|6. Labeling – You call the other person “a jerk,” “a loser,” or worse.||15. Helping – Instead of listening, you give advice or “help.”|
|7. Sarcasm – Your tone of voice is belittling or patronizing.||16. Problem Solving – You try to solve the problem and ignore feelings.|
|8. Counterattack – You respond to criticism with criticism.||17. Mind-Reading – You expect others to know how you feel without telling them.|
|9. Scapegoating – You imply the other person is defective or has a problem.||18. Passive-Aggression – You say nothing, pout or slam doors.|
* Copyright ã 1991 by David D. Burns, MD. Revised 2001.
Thai-An Truong’s 5 Additional Communication Errors:
- Shut down—You shut down and ignore the other person or give them the silent treatment.
- Avoidance—You hide your feelings and avoid talking about hard topics, or disconnect through some form of escape.
- Rejection—You make threats to leave – “I’m done with you,” or “I can’t deal with this anymore,” or “I want a divorce.”
- Control—You insist that the other person “needs” to behave or communicate differently, or “should” or “shouldn’t” behave the way they do.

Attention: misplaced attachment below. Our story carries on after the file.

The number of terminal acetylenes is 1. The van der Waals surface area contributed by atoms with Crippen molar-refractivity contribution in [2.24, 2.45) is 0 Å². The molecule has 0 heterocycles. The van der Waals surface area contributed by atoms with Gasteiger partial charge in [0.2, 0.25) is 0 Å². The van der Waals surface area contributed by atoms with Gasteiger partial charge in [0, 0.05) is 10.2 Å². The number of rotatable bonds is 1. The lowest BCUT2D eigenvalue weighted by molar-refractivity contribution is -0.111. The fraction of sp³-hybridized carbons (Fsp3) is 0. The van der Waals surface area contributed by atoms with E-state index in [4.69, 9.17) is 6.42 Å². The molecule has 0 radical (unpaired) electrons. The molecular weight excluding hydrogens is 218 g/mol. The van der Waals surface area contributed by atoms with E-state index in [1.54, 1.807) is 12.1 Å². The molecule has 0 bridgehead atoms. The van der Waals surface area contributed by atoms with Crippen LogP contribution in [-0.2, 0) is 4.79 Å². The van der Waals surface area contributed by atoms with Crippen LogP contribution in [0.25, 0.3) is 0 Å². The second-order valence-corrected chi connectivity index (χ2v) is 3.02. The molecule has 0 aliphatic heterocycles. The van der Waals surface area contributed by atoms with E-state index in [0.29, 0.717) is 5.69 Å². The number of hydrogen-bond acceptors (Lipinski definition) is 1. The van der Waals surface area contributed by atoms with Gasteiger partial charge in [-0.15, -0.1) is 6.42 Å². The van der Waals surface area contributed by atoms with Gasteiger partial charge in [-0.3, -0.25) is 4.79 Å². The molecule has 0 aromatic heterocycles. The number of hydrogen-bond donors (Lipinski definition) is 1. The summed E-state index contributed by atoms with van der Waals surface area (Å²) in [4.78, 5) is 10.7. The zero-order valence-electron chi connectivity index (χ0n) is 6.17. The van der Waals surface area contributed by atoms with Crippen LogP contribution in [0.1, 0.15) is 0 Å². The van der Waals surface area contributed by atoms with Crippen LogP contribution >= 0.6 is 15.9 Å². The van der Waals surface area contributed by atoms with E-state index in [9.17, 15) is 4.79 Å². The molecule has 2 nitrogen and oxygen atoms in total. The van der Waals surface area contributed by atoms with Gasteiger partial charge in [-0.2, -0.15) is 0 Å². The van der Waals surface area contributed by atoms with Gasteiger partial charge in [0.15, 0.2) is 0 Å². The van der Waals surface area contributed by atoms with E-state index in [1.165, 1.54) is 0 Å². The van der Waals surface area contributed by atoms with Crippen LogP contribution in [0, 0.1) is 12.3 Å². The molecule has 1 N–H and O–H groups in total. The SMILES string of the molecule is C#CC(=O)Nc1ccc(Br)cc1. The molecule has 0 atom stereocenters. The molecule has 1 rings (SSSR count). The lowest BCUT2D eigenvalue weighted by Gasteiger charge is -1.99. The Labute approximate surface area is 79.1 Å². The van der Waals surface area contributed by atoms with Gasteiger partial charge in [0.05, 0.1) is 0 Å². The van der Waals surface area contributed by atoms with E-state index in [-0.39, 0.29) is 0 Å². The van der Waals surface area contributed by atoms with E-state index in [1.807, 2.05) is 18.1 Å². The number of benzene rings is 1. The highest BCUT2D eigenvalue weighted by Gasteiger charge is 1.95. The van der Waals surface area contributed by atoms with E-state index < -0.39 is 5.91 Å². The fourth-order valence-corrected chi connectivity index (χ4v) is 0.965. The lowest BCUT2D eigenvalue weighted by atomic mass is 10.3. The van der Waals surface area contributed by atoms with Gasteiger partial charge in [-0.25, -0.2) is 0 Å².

- Invalidation—You tell the other person they shouldn’t feel the way they feel.
Here’s how Thai-An did the Positive Reframing with this couple. First she asked the wife, “Why might your partner suddenly want to “shut down” and stop communicating during a conflicted exchange?” She also asked, “What does this do for the person who is shutting down?”
This is the list of positives they came up with. Shutting down . . .
- Keeps me safe and protects me from more criticism
- Protects my partner from hurtful comments I might make.
- Shows that I value our marriage and my partner’s feelings.